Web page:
A panel convened by Gov. Martin O'Malley after the 2012 shootings at Sandy Hook Elementary in Newtown, Conn., has made more than two dozen recommendations to bolster care for the mentally ill in Maryland.
The report by the Continuity of Care Advisory Panel looked at deficiencies in the behavioral health system that led to breaks in care for those with schizophrenia, bipolar disorder, major depression and other conditions. Those interruptions — for economic, social, legal or clinical reasons — can, on rare occasions, lead to dangerous situations, according to the state Department of Health and Mental Hygiene.
Among the more controversial of the panel's recommendations was one to develop a proposal that addresses "outpatient civil commitment" — or forcing mentally ill people to stay in therapy or on medications because of the risk they may hurt themselves or others.
Currently, only the courts can force such action as a condition of release from the system. Maryland is one of five states with no general law, though some doctors and advocates for the families of the mentally ill have historically supported it.
Bills on the subject are expected to be introduced this legislative session. The O'Malley administration has not yet taken a position on this subject or any others in the report from the panel, which was led by Dr. Gayle Jordan-Randolph, a deputy state secretary for behavioral health and disabilities, and included members of the psychiatric and corrections communities.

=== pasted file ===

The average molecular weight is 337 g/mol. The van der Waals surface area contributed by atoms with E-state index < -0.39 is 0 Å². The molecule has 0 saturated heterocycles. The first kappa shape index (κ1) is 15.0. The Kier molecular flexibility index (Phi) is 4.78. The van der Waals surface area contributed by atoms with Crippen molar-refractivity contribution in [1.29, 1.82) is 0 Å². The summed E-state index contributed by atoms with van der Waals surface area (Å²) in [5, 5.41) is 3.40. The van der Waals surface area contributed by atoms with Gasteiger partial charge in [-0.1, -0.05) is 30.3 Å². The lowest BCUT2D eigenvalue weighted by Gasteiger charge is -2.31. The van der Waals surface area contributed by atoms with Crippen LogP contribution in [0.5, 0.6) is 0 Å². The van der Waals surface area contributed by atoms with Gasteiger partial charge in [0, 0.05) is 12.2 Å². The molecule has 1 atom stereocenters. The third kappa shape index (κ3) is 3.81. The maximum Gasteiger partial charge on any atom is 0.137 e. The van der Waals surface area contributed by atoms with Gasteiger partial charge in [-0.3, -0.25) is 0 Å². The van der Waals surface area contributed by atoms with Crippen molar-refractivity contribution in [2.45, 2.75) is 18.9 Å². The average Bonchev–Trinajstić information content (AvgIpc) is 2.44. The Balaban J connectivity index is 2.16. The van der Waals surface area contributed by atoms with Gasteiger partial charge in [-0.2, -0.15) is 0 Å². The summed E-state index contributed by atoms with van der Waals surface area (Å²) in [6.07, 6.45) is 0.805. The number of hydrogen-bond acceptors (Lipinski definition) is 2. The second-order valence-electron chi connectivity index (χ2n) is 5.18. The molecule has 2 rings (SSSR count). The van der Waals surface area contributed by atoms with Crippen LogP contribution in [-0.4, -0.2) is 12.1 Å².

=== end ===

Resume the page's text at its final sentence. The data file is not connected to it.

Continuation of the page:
"We appreciate the work the advisory committee did, and we'll be reviewing the recommendations," said Dr. Joshua Sharfstein, state health secretary.
Specifically, the recommendation on outpatient civil commitment calls for a proposal that "respects civil liberties of individuals to be served" and addresses the potential for racial bias. It calls for exploration of federal financial contributions.
The report included an addendum about the history of such programs and concluded that there is "moderately strong evidence about the effectiveness of [outpatient civil commitment] for persons with severe mental illness in reducing admissions to psychiatric hospitals and in engaging recipients in community-based services. However, on the basis of current evidence, there is only weak support for the idea that [outpatient civil commitment] reduces criminal justice involvements or saves states money."
The level of support for law in the community also is not clear, but NAMI Maryland, which advocates for the mentally ill, supports the outpatient civil commitment recommendation.
"The recommendations of the panel, when implemented will benefit individuals living with mental illness as well as families and communities that are impacted when individuals do not have access to necessary services" said Kate Farinholt, the group's executive director, in a statement. "In particular, NAMI Maryland supports the panel's conclusion that Assisted Outpatient Treatment is effective and should be a tool available to use in limited circumstances for the benefit and safety of the individual and the community."